Employers group laments low unemployment rate but ASB predicts labour market will turn

An employers group says the pressure is still on for employers with unemployment remaining low - but ASB predicts relief is on the way.

Statistics NZ figures released on Wednesday showed the unemployment rate remained unchanged in March at 3.4 percent (102,000 people out of work).

Labour's Finance Minister Grant Robertson said the figures are a "positive result" as New Zealanders are in paid work in record numbers, while wages are outpacing inflation. 

The distributional figures showed 67 percent of jobs had annual wage increases (up one percent from last quarter). Of the jobs, 17 percent saw increases between 3-5 percent whereas a record 39 percent saw increases greater than 5 percent. 

"We've created 281,000 jobs since 2017, the unemployment rate is near record lows and wages are growing. This is the best response to New Zealanders dealing with cost of living pressures," Robertson said. 

But the Employers and Manufacturers Association (EMA) said the low unemployment rate, coupled with wage rises is putting immense pressure on businesses. 

"Those skills and people shortages are a significant handbrake of economic recovery, growth and productivity and we'll be looking to the Budget in a couple of weeks to see if there are measures to support productive growth," EMA head of advocacy and strategy Alan McDonald said. 

McDonald said low unemployment and a mismatch in the skills being allowed through the migration channel were still a "significant issue".

He said the EMA's recent Skills Shortage Survey showed work readiness of those coming into the workplace for the first time is a major problem, and nearly 90 percent of employers with vacancies were struggling to fill them. 

"While migration numbers have increased rapidly there is a still an imbalance in the system that weighs more heavily towards university and white collar qualifications than technical and vocational skills," McDonald said.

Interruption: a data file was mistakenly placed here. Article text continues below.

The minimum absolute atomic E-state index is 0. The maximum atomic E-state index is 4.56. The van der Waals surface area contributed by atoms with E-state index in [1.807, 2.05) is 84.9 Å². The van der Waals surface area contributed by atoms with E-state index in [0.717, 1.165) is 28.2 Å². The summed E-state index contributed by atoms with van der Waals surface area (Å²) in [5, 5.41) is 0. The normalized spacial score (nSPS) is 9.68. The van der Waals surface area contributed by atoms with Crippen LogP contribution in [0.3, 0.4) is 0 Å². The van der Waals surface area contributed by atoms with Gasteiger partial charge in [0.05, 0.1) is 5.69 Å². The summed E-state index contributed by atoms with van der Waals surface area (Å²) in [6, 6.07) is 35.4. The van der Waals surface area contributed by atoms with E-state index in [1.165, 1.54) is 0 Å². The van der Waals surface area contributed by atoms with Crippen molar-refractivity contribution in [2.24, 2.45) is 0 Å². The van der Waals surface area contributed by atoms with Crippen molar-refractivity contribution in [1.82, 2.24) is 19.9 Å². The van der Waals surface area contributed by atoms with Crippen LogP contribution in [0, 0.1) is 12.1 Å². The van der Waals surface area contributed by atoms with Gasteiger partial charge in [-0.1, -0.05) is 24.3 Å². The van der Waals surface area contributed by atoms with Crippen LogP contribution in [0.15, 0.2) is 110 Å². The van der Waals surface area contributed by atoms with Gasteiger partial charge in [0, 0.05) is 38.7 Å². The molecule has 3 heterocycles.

"That's led to a situation where we have members who can't take on apprentices because they have run out of skilled people to train them, or they can't expand the business because they don't have enough skilled people to meet any increase in orders."

McDonald said greater encouragement to invest in new tech, machinery and training was key to increasing productivity and lifting people entering or already in the workplace into higher-paying roles.

"Similarly, greater recognition and support for vocational education and training in the workplace is a key to boosting both productivity in the economy and skill levels in our workplaces. And we'd really like to see a continuation of support for schemes like Apprenticeship Boost."

Turning point on the horizon?

One of New Zealand's major bank's said while the labour market is still "extraordinarily tight", a turning point looks to be close with demand for workers set to weaken.

ASB said it expects growth in the working-age population and labour force to strengthen by the end of the year given the strong pick-up in net immigration to New Zealand. 

"Both of these drivers will act to push the unemployment rate to around 5.5 percent by late next year, with employment moving below its maximum sustainable level," ASB said.

"Wage growth is expected to decline next year as labour market capacity picks up and workers compete for less plentiful work."

In the short term, ASB expects the Reserve Bank of New Zealand (RBNZ) to increase the Official Cash Rate (OCR) by 25 basis points in May to a 5.5 percent peak this cycle. 

ASB said the OCR will not be cut until the RBNZ is confident there is sufficient slack in the labour market that will see annual inflation settle in the 1-3 percent target range.

"We expect OCR cuts to commence from mid-2024 and view current market pricing (which includes 25bps of cuts by year-end and more than 150bps of cuts by late 2024), as being a tad premature."